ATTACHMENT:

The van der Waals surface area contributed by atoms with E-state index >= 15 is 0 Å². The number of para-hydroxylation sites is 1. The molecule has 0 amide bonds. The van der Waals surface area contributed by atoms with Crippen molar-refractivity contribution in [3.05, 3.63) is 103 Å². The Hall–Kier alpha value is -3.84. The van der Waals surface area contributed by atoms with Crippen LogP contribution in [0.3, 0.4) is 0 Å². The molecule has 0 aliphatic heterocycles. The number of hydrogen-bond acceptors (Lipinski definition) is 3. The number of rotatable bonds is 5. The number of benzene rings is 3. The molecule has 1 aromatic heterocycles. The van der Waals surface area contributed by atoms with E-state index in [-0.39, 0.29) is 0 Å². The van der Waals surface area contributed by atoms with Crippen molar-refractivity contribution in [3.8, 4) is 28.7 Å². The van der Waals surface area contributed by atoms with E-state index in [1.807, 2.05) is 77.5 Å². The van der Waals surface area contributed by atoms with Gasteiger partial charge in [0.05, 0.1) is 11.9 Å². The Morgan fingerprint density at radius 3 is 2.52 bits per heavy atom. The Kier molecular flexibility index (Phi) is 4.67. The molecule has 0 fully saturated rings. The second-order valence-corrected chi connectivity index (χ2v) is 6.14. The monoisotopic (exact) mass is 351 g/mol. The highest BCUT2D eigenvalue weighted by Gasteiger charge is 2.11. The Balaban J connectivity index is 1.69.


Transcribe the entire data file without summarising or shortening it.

The van der Waals surface area contributed by atoms with E-state index >= 15 is 0 Å². The number of para-hydroxylation sites is 1. The molecule has 0 amide bonds. The van der Waals surface area contributed by atoms with Crippen molar-refractivity contribution in [3.05, 3.63) is 103 Å². The Hall–Kier alpha value is -3.84. The van der Waals surface area contributed by atoms with Crippen LogP contribution in [0.3, 0.4) is 0 Å². The molecule has 0 aliphatic heterocycles. The number of hydrogen-bond acceptors (Lipinski definition) is 3. The number of rotatable bonds is 5. The number of benzene rings is 3. The molecule has 1 aromatic heterocycles. The van der Waals surface area contributed by atoms with E-state index in [-0.39, 0.29) is 0 Å². The van der Waals surface area contributed by atoms with Crippen molar-refractivity contribution in [3.8, 4) is 28.7 Å². The van der Waals surface area contributed by atoms with E-state index in [1.807, 2.05) is 77.5 Å². The van der Waals surface area contributed by atoms with Gasteiger partial charge in [0.05, 0.1) is 11.9 Å². The Morgan fingerprint density at radius 3 is 2.52 bits per heavy atom. The Kier molecular flexibility index (Phi) is 4.67. The molecule has 0 fully saturated rings. The second-order valence-corrected chi connectivity index (χ2v) is 6.14. The monoisotopic (exact) mass is 351 g/mol. The highest BCUT2D eigenvalue weighted by Gasteiger charge is 2.11. The Balaban J connectivity index is 1.69.